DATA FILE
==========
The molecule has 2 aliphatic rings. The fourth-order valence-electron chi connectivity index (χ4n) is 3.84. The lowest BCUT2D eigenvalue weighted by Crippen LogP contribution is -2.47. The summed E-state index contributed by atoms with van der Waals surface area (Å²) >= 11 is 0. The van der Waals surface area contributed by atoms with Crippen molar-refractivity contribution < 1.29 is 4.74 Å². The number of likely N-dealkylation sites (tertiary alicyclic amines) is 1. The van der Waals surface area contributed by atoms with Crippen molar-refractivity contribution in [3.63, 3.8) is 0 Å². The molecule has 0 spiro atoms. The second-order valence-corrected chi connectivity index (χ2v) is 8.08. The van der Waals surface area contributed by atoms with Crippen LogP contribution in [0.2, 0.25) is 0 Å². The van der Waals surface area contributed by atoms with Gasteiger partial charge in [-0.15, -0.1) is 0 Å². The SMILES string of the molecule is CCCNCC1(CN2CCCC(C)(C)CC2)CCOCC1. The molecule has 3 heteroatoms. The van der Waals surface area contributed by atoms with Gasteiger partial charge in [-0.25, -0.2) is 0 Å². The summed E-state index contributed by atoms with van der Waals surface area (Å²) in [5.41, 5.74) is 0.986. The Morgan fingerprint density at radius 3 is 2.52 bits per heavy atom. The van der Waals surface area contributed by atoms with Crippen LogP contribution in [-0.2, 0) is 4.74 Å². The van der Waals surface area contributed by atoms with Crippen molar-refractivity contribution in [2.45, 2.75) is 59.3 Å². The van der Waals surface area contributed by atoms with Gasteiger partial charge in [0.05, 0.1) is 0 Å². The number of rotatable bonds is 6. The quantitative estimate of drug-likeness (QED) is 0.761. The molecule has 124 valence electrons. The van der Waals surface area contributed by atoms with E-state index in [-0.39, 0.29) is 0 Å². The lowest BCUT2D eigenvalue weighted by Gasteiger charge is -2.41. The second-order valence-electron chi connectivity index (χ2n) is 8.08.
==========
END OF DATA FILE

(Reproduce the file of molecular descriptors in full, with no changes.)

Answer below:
The molecule has 2 aliphatic rings. The fourth-order valence-electron chi connectivity index (χ4n) is 3.84. The lowest BCUT2D eigenvalue weighted by Crippen LogP contribution is -2.47. The summed E-state index contributed by atoms with van der Waals surface area (Å²) >= 11 is 0. The van der Waals surface area contributed by atoms with Crippen molar-refractivity contribution < 1.29 is 4.74 Å². The number of likely N-dealkylation sites (tertiary alicyclic amines) is 1. The van der Waals surface area contributed by atoms with Crippen molar-refractivity contribution in [3.63, 3.8) is 0 Å². The molecule has 0 spiro atoms. The second-order valence-corrected chi connectivity index (χ2v) is 8.08. The van der Waals surface area contributed by atoms with Crippen LogP contribution in [0.2, 0.25) is 0 Å². The van der Waals surface area contributed by atoms with Gasteiger partial charge in [-0.15, -0.1) is 0 Å². The SMILES string of the molecule is CCCNCC1(CN2CCCC(C)(C)CC2)CCOCC1. The molecule has 3 heteroatoms. The van der Waals surface area contributed by atoms with Gasteiger partial charge in [-0.25, -0.2) is 0 Å². The summed E-state index contributed by atoms with van der Waals surface area (Å²) in [5.41, 5.74) is 0.986. The Morgan fingerprint density at radius 3 is 2.52 bits per heavy atom. The van der Waals surface area contributed by atoms with Crippen LogP contribution in [-0.2, 0) is 4.74 Å². The van der Waals surface area contributed by atoms with Crippen molar-refractivity contribution in [2.45, 2.75) is 59.3 Å². The van der Waals surface area contributed by atoms with Gasteiger partial charge in [0.05, 0.1) is 0 Å². The number of rotatable bonds is 6. The quantitative estimate of drug-likeness (QED) is 0.761. The molecule has 124 valence electrons. The van der Waals surface area contributed by atoms with E-state index in [-0.39, 0.29) is 0 Å². The lowest BCUT2D eigenvalue weighted by Gasteiger charge is -2.41. The second-order valence-electron chi connectivity index (χ2n) is 8.08.